12. What Is This Default ACL of Which You Speak? • Default ACL is a property of an object class, defined in the schema, that allows for the automatic assignment of ACLs on object creation • It is not exposed via LDAP, but of course the ACLs assigned are enforced by eDirectory over LDAP • Modifying default ACL cannot be done via LDAP or usual tools • ACLs on the object can be removed or modified after object creation, however

  13. The Default ACL for User (inetOrgPerson) • An object of class inetOrgPerson in LDAP will be created with the following access rights: • [Public] read access to messageServer and groupMembership • [Root] read access to networkAddress • Self read/write to loginScript and printJobConfiguration, and read to all other attributes • Why are these set? I don’t know! • Probably legacy applications/tree behavior—I’m checking it out • This may not be what you want • Are what groups your users are in private information? Do you want them mucking about with their own login scripts?

  14. Standard ACLs on a New Tree • [Public] has entry browse rights to the entire tree ([Root) • Cn=admin,o=Organization has supervisor rights on all entries from [Root] down

  15. Watch Your Apps • Other apps (including Novell’s) may change default rights assignments on your tree. • There may be things you want hidden that are not any longer.

  16. Check Your Default Rights • Your organization probably has policies on what personal data can be shared inside and out of the organization • Universities: FERPA • Discrimination/confidentiality concerns. • There can be good reasons to modify default rights in some environments, but it can make things more difficult • If you remove [Public] entry rights, people have to know who they are, and people cannot browse to other users for rights assignments • Changing browse rights to [Root] from [Public] to [Root] means only authenticated users can browse all objects in the tree • Changing default rights on directory information may make eDirectory less useful as a general directory • But more useful as an institutional tool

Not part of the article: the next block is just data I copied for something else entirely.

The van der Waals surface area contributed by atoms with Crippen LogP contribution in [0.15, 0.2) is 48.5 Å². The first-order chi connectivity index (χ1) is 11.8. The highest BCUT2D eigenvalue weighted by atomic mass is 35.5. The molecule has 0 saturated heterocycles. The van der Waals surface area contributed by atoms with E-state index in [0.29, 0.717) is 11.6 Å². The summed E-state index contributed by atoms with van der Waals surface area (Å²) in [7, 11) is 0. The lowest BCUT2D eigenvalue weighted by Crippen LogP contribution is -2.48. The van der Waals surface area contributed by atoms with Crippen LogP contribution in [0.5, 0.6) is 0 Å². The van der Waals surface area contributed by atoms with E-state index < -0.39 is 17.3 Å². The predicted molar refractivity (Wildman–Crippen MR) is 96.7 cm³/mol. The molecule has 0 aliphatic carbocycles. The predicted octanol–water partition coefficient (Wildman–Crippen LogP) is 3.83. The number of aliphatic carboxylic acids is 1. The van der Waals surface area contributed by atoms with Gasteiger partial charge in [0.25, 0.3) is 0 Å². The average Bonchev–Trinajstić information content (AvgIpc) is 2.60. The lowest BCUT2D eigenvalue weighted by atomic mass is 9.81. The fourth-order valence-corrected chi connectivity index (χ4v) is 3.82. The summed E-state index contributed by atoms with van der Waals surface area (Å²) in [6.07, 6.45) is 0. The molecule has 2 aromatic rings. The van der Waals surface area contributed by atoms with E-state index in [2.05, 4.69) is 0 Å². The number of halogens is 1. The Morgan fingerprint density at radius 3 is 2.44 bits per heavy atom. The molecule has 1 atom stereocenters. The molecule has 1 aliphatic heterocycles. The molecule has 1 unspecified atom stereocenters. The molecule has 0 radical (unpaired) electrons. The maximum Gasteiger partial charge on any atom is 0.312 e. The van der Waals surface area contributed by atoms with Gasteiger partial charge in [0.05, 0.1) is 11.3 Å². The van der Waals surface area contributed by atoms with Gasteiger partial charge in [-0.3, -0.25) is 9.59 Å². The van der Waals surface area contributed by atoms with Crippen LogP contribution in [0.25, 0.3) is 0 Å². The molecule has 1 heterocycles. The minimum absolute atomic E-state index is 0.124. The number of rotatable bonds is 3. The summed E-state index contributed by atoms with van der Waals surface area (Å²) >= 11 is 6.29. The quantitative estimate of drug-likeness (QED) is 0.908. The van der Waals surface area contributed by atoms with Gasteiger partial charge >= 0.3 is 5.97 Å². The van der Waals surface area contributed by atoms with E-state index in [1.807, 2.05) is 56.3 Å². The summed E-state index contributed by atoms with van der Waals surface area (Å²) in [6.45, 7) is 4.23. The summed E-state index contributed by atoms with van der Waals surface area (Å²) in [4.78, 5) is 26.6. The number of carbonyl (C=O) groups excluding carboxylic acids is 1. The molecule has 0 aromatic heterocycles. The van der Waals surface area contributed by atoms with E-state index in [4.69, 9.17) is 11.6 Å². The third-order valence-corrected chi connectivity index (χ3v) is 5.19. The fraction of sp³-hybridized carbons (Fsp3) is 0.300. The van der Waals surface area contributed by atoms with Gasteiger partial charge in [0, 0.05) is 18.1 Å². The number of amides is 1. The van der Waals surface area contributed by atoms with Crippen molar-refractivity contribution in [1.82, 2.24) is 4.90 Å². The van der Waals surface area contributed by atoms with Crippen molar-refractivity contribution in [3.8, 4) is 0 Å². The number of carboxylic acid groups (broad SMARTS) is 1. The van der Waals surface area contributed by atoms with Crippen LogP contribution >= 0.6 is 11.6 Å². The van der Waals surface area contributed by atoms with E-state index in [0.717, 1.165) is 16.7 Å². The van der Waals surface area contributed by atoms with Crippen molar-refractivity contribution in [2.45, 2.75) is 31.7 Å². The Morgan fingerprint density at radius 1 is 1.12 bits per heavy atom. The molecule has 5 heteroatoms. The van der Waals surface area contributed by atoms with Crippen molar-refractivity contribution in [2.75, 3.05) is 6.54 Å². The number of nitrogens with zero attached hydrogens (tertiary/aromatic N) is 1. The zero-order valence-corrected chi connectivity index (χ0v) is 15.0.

17. What’s the Difference Between [Public] and [Root], Anyway? • [Public] is a syntax for an unauthenticated user • [Root] is any user (authenticated) in the tree • [Public] and [Root] are not ‘real’ objects, but can be assigned in ACLs

  18. The X-NDS_PUBLIC_READ flag • Some attributes in NDS are defined as public read • These attributes are visible regardless of any ACL settings on the object itself • Notably, objectClass • Which sort of makes sense, but probably a good idea to not name attributes “topSecretDecoderRingKey” or something like that

  19. Brief Introduction to LDAP • LDAP is an Internet standard (v3: RFCs 2251-2256) that defines an access methodology to a directory service • It defines authentication, syntax, and operations, as well as methods for extending the basic functionality of the directory • eDirectory is fully LDAP v3 compliant (all MUST statements in protocol description, many MAY)

  20. LDAP SDKs • Programmatic interfaces to the LDAP protocols • If the SDK speaks pure LDAP, then any SDK can be used to speak to any LDAP server • Novell makes SDKs for C and Java • Other vendors make SDKs for other languages • Open source implementations in OpenLDAP (C), Perl, Python, PHP. . .

  21. LDAP Operations • Bind—authenticate to the directory • Unbind—disconnect • Search—basic information finding operation • Modify—modify content of a (add/remove attributes) • Add—add an new object to the directory • Delete—remove an object from the directory • Modify DN—change an object’s distinguished name • Compare—test a value of an attribute • Abandon—finish a connection abruptly • Plus extended operations (defined by schema)

  22. LDAP View of the Tree • The tree consists of objects, attributes, values, and schema • Objects: basic entries in directory, identified by their distinguished name • Attributes: field names of data in an object • Values: Specific pieces of data in attributes • Schema: The rules that define the types of objects, which objects contain other objects, which attributes a type of object has, the format of attribute values